Kristof on the nuns

Great Op-Ed from Nicholas Kristoff today on the Catholic hierarchy’s misguided efforts against American nuns (which I addressed here).   Some highlights:

They [nuns] are also among the bravest, toughest and most admirable people in the world. In my travels, I’ve seen heroic nuns defy warlords, pimps and bandits. Even as bishops have disgraced the church by covering up the rape of children, nuns have redeemed it with their humble work on behalf of the neediest.

So, Pope Benedict, all I can say is: You are crazy to mess with nuns.

The Vatican issued a stinging reprimand of American nuns this month and ordered a bishop to oversee a makeover of the organization that represents 80 percent of them. In effect, the Vatican accused the nuns of worrying too much about the poor and not enough about abortion and gay marriage.

What Bible did that come from? Jesus in the Gospels repeatedly talks about poverty and social justice, yet never explicitly mentions either abortion or homosexuality. If you look at who has more closely emulated Jesus’s life, Pope Benedict or your average nun, it’s the nun hands down…

Nuns have triumphed over an errant hierarchy before. In the 19th century, the Catholic Church excommunicated an Australian nun named Mary MacKillop after her order exposed a pedophile priest. Sister Mary was eventually invited back to the church and became renowned for her work with the poor. In 2010, Pope Benedictcanonized her as Australia’s first saint.

“Let us be guided” by Sister Mary’s teachings, the pope declared then.

Amen to that.

Swing state vs. Battleground state

I think it’s safe to say most pundits use those terms fairly interchangeably, but Nate Silver argues for a much more narrow definition of the former in which a swing state is one in which the outcome of the election could genuinely hinge upon:

Let me remind you about how I use the term “swing state” here at FiveThirtyEight. When I employ the term, I mean a state that could swing the outcome of the election. That is, if the state changed hands, the victor in the Electoral College would change as well.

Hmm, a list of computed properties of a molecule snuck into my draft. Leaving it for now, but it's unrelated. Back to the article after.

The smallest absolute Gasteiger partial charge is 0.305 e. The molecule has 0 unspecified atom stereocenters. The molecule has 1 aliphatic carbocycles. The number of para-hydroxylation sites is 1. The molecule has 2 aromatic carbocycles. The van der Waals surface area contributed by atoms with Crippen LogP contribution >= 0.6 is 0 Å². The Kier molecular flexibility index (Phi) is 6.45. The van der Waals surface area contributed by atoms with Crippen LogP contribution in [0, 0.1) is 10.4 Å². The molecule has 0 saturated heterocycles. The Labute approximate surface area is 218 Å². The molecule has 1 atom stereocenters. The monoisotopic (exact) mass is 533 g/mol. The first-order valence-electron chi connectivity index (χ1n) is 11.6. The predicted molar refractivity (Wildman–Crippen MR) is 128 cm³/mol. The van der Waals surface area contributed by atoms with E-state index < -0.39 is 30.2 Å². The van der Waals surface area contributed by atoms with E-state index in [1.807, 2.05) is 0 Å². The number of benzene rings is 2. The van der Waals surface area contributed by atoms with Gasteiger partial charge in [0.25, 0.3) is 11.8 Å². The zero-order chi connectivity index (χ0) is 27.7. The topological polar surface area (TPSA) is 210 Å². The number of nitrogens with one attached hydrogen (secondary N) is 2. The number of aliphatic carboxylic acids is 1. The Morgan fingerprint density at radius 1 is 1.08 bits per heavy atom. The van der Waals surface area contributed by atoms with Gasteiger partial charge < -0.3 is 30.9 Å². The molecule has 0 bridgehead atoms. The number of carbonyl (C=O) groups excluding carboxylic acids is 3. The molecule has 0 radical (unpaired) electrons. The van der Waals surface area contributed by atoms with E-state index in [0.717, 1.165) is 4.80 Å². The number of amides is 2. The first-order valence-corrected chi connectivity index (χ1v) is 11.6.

The most rigorous way to define this is to sort the states in order of the most Democratic to the least Democratic, or most Republican to least Republican. Then count up the number of votes the candidate accumulates as he wins successively more difficult states. The state that provides him with the 270th electoral vote, clinching an Electoral College majority, is the swingiest state — the specific term I use for it is the “tipping point state.”

We then get a cool graphic of where we can see which states are most likely to swing the election:

From this, we can see that the states most likely to affect the outcome (clustered around 270 electoral votes for Obama) are MN, NH, IA, CO, VA, and OH.  As much as I love that NC is being considered a “swing state” for 2012, as with Arizona (the focus of Silver’s post), if Obama wins here, he’s probably already clinched the election.

Photo of the day

From Time’s photos of the week:

Angela Platania—ZUMA Press
 April 24, 2012. Mount Etna throws out lava as the volcano continues to erupt throughout the month of April in Catania, Italy.


The Catholic Church and IVF

Well, it’s Sunday the day I usually attend Catholic Mass, so to even things out, it’s also seems like a good day for my criticisms of the institutional Catholic Church.  The latest?  Oh, just firing a teacher for using In Vitro Fertilization (IVF) to get pregnant:

Emily Herx was a popular literature teacher at St. Vincent de Paul School in Fort Wayne, Indiana, until she used her medical leave for in vitro fertilization. Herx lost her job and says a church official called her a “grave, immoral sinner.” When she appealed to Fort Wayne Bishop Kevin Rhoades, he told her IVF was “an intrinsic evil, which means that no circumstances can justify it.” The federal government saw things a bit differently. Herx filed a complaint with the Equal Employment Opportunity Commission, and won — paving the way for a civil lawsuit.